Blessed Bartolo Longo’s story is a dramatic illustration of Divine Mercy. The mystery of Mercy announced by Saint Faustina played itself out in the life of Blessed Longo. As a young man, following studies in Law, Bartolo Longo abandoned his faith and allowed himself to be drawn into paths of great spiritual darkness. He practiced spiritism, found himself entrenched in the occult, and became a practicing Satanist. Longo went so far as to have himself ordained a priest of Satan. He very nearly lost his sanity, becoming a mere shadow of himself.

Spiritually Sick

In one particular séance Longo was distressed to see the face of the deceased king of Naples and the Two Sicilies: Ferdinand II. That same night he saw the soul of his mother circling his bed, begging him to return to the Catholic faith. His practice of the occult had so affected him that he was barely recognizable to those who once knew him as a handsome young man, full of vitality and promise. A Catholic friend, seeing him in such a pitiful spiritual, psychological, and physical state, begged him to at least meet with Father Radente, a wise Dominican priest. After some time, Longo made a thorough confession and, under the direction of this priest, began the reform of his life. He entered the Third Order of Saint Dominic, receiving the name, Brother Rosario.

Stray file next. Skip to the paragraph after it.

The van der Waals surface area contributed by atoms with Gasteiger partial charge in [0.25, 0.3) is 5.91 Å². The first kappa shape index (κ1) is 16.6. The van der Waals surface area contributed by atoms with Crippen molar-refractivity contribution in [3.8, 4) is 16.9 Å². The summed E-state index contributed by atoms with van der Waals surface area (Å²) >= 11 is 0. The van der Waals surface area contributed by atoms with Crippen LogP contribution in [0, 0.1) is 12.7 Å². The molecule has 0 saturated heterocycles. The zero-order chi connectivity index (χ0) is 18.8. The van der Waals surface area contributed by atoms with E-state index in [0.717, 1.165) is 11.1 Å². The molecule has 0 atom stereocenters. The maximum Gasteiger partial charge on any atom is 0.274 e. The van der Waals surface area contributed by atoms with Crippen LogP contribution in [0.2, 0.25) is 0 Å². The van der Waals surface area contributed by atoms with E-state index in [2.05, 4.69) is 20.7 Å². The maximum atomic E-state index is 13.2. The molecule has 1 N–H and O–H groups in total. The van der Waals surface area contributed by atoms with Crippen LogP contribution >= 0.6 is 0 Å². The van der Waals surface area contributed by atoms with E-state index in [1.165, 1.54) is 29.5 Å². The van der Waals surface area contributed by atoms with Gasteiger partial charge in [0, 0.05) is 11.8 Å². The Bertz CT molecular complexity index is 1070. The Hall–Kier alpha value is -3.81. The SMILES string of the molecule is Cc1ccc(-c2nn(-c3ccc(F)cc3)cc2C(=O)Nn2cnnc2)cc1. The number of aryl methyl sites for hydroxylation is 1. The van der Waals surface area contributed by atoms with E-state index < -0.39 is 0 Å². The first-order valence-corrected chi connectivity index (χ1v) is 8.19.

Conversion and Healing

Bartolo’s Dominican spiritual father told him that the Mother of God promised that anyone who promoted her Rosary would assuredly be saved. The rest of Blessed Barolo’s life was dedicated to the Most Holy Rosary. The Rosary was his lifeline. The Rosary was the anchor of his salvation. The Rosary was the means by which the Holy Mother of God brought him back from hell. It was through the prayer of the Rosary that the Blessed Virgin healed his soul, restored him to health, and entrusted him with a mission. Later Blessed Bartolo wrote, “What is my vocation? To write about Mary, to have Mary praised, to have Mary loved.”